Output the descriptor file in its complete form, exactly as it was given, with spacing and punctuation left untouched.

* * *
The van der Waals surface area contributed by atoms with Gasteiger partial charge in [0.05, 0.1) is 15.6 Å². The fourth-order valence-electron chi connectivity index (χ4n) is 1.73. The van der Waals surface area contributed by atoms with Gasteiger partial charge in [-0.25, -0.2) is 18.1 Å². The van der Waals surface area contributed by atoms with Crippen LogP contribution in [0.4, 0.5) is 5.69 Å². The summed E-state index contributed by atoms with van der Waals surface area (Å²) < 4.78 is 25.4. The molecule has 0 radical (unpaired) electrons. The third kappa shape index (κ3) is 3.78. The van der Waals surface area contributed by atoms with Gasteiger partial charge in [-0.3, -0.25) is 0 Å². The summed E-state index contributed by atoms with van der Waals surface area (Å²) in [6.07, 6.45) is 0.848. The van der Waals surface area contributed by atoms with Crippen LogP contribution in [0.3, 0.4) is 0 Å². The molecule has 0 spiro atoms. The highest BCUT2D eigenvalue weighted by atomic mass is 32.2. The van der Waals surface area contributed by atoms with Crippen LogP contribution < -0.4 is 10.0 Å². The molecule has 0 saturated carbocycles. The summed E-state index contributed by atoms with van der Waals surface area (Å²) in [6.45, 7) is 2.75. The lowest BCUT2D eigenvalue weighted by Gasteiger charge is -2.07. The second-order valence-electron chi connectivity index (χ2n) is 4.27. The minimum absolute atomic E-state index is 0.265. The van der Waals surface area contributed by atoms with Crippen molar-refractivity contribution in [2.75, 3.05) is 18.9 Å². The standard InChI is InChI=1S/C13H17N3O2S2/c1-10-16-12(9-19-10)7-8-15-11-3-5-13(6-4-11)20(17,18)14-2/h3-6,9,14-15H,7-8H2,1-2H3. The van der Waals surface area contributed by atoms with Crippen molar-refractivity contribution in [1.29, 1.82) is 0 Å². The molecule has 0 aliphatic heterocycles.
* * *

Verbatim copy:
The van der Waals surface area contributed by atoms with Gasteiger partial charge in [0.05, 0.1) is 15.6 Å². The fourth-order valence-electron chi connectivity index (χ4n) is 1.73. The van der Waals surface area contributed by atoms with Gasteiger partial charge in [-0.25, -0.2) is 18.1 Å². The van der Waals surface area contributed by atoms with Crippen LogP contribution in [0.4, 0.5) is 5.69 Å². The summed E-state index contributed by atoms with van der Waals surface area (Å²) < 4.78 is 25.4. The molecule has 0 radical (unpaired) electrons. The third kappa shape index (κ3) is 3.78. The van der Waals surface area contributed by atoms with Gasteiger partial charge in [-0.3, -0.25) is 0 Å². The summed E-state index contributed by atoms with van der Waals surface area (Å²) in [6.07, 6.45) is 0.848. The van der Waals surface area contributed by atoms with Crippen LogP contribution in [0.3, 0.4) is 0 Å². The molecule has 0 spiro atoms. The highest BCUT2D eigenvalue weighted by atomic mass is 32.2. The van der Waals surface area contributed by atoms with Crippen LogP contribution < -0.4 is 10.0 Å². The molecule has 0 saturated carbocycles. The summed E-state index contributed by atoms with van der Waals surface area (Å²) in [6.45, 7) is 2.75. The lowest BCUT2D eigenvalue weighted by Gasteiger charge is -2.07. The second-order valence-electron chi connectivity index (χ2n) is 4.27. The minimum absolute atomic E-state index is 0.265. The van der Waals surface area contributed by atoms with Crippen molar-refractivity contribution in [2.75, 3.05) is 18.9 Å². The standard InChI is InChI=1S/C13H17N3O2S2/c1-10-16-12(9-19-10)7-8-15-11-3-5-13(6-4-11)20(17,18)14-2/h3-6,9,14-15H,7-8H2,1-2H3. The van der Waals surface area contributed by atoms with Crippen molar-refractivity contribution in [1.29, 1.82) is 0 Å². The molecule has 0 aliphatic heterocycles.